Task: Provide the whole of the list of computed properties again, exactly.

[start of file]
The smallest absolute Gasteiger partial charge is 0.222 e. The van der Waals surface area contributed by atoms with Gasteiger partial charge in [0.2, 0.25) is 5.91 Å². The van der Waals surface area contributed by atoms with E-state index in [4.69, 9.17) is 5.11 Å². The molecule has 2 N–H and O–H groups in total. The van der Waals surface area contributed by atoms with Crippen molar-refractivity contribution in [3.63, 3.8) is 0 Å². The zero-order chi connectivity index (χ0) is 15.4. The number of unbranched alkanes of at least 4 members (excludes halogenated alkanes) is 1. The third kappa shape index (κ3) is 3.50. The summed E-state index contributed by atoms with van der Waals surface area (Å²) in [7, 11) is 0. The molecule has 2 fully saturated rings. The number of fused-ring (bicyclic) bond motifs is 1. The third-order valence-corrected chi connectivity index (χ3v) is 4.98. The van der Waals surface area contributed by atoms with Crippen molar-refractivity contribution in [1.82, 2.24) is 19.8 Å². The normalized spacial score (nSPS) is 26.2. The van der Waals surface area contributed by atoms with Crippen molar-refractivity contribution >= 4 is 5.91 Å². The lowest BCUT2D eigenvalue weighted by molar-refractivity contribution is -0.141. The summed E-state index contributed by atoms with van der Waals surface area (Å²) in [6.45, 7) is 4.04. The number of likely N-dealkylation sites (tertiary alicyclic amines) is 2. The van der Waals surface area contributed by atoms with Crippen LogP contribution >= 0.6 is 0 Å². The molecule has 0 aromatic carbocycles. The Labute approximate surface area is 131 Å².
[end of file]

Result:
The smallest absolute Gasteiger partial charge is 0.222 e. The van der Waals surface area contributed by atoms with Gasteiger partial charge in [0.2, 0.25) is 5.91 Å². The van der Waals surface area contributed by atoms with E-state index in [4.69, 9.17) is 5.11 Å². The molecule has 2 N–H and O–H groups in total. The van der Waals surface area contributed by atoms with Crippen molar-refractivity contribution in [3.63, 3.8) is 0 Å². The zero-order chi connectivity index (χ0) is 15.4. The number of unbranched alkanes of at least 4 members (excludes halogenated alkanes) is 1. The third kappa shape index (κ3) is 3.50. The summed E-state index contributed by atoms with van der Waals surface area (Å²) in [7, 11) is 0. The molecule has 2 fully saturated rings. The number of fused-ring (bicyclic) bond motifs is 1. The third-order valence-corrected chi connectivity index (χ3v) is 4.98. The van der Waals surface area contributed by atoms with Crippen molar-refractivity contribution in [1.82, 2.24) is 19.8 Å². The normalized spacial score (nSPS) is 26.2. The van der Waals surface area contributed by atoms with Crippen molar-refractivity contribution >= 4 is 5.91 Å². The lowest BCUT2D eigenvalue weighted by molar-refractivity contribution is -0.141. The summed E-state index contributed by atoms with van der Waals surface area (Å²) in [6.45, 7) is 4.04. The number of likely N-dealkylation sites (tertiary alicyclic amines) is 2. The van der Waals surface area contributed by atoms with Crippen LogP contribution >= 0.6 is 0 Å². The molecule has 0 aromatic carbocycles. The Labute approximate surface area is 131 Å².